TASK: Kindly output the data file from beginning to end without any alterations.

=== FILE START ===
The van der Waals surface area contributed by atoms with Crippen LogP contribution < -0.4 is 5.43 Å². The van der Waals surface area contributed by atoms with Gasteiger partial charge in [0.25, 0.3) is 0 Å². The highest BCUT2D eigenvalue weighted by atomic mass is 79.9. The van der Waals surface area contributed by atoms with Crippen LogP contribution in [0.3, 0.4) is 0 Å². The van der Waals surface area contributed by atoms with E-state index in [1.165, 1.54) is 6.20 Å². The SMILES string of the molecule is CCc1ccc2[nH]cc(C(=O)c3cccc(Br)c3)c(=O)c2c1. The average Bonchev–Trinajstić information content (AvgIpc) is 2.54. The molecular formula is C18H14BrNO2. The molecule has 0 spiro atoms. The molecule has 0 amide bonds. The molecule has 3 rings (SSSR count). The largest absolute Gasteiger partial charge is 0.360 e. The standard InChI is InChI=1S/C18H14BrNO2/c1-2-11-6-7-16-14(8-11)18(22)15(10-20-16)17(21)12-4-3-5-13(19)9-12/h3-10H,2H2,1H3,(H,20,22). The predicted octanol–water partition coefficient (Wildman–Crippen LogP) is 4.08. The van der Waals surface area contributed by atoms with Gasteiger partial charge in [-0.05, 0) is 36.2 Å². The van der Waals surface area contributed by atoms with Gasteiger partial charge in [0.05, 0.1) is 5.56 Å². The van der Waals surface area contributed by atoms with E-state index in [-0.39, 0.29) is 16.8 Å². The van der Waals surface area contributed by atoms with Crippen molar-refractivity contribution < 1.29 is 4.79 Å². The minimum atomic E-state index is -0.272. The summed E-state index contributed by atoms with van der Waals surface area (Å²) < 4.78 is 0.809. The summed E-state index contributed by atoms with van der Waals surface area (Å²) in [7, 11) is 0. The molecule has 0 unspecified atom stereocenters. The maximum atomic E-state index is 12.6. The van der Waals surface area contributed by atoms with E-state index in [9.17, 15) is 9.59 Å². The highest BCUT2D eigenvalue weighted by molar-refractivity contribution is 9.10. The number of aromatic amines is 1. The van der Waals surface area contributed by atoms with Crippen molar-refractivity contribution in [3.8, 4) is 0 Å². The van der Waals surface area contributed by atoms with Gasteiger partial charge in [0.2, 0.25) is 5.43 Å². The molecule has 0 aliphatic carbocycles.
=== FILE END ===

The van der Waals surface area contributed by atoms with Crippen LogP contribution < -0.4 is 5.43 Å². The van der Waals surface area contributed by atoms with Gasteiger partial charge in [0.25, 0.3) is 0 Å². The highest BCUT2D eigenvalue weighted by atomic mass is 79.9. The van der Waals surface area contributed by atoms with Crippen LogP contribution in [0.3, 0.4) is 0 Å². The van der Waals surface area contributed by atoms with E-state index in [1.165, 1.54) is 6.20 Å². The SMILES string of the molecule is CCc1ccc2[nH]cc(C(=O)c3cccc(Br)c3)c(=O)c2c1. The average Bonchev–Trinajstić information content (AvgIpc) is 2.54. The molecular formula is C18H14BrNO2. The molecule has 0 spiro atoms. The molecule has 0 amide bonds. The molecule has 3 rings (SSSR count). The largest absolute Gasteiger partial charge is 0.360 e. The standard InChI is InChI=1S/C18H14BrNO2/c1-2-11-6-7-16-14(8-11)18(22)15(10-20-16)17(21)12-4-3-5-13(19)9-12/h3-10H,2H2,1H3,(H,20,22). The predicted octanol–water partition coefficient (Wildman–Crippen LogP) is 4.08. The van der Waals surface area contributed by atoms with Gasteiger partial charge in [-0.05, 0) is 36.2 Å². The van der Waals surface area contributed by atoms with Gasteiger partial charge in [0.05, 0.1) is 5.56 Å². The van der Waals surface area contributed by atoms with E-state index in [-0.39, 0.29) is 16.8 Å². The van der Waals surface area contributed by atoms with Crippen molar-refractivity contribution < 1.29 is 4.79 Å². The minimum atomic E-state index is -0.272. The summed E-state index contributed by atoms with van der Waals surface area (Å²) < 4.78 is 0.809. The summed E-state index contributed by atoms with van der Waals surface area (Å²) in [7, 11) is 0. The molecule has 0 unspecified atom stereocenters. The maximum atomic E-state index is 12.6. The van der Waals surface area contributed by atoms with E-state index in [9.17, 15) is 9.59 Å². The highest BCUT2D eigenvalue weighted by molar-refractivity contribution is 9.10. The number of aromatic amines is 1. The van der Waals surface area contributed by atoms with Crippen molar-refractivity contribution in [3.8, 4) is 0 Å². The van der Waals surface area contributed by atoms with Gasteiger partial charge in [0.2, 0.25) is 5.43 Å². The molecule has 0 aliphatic carbocycles.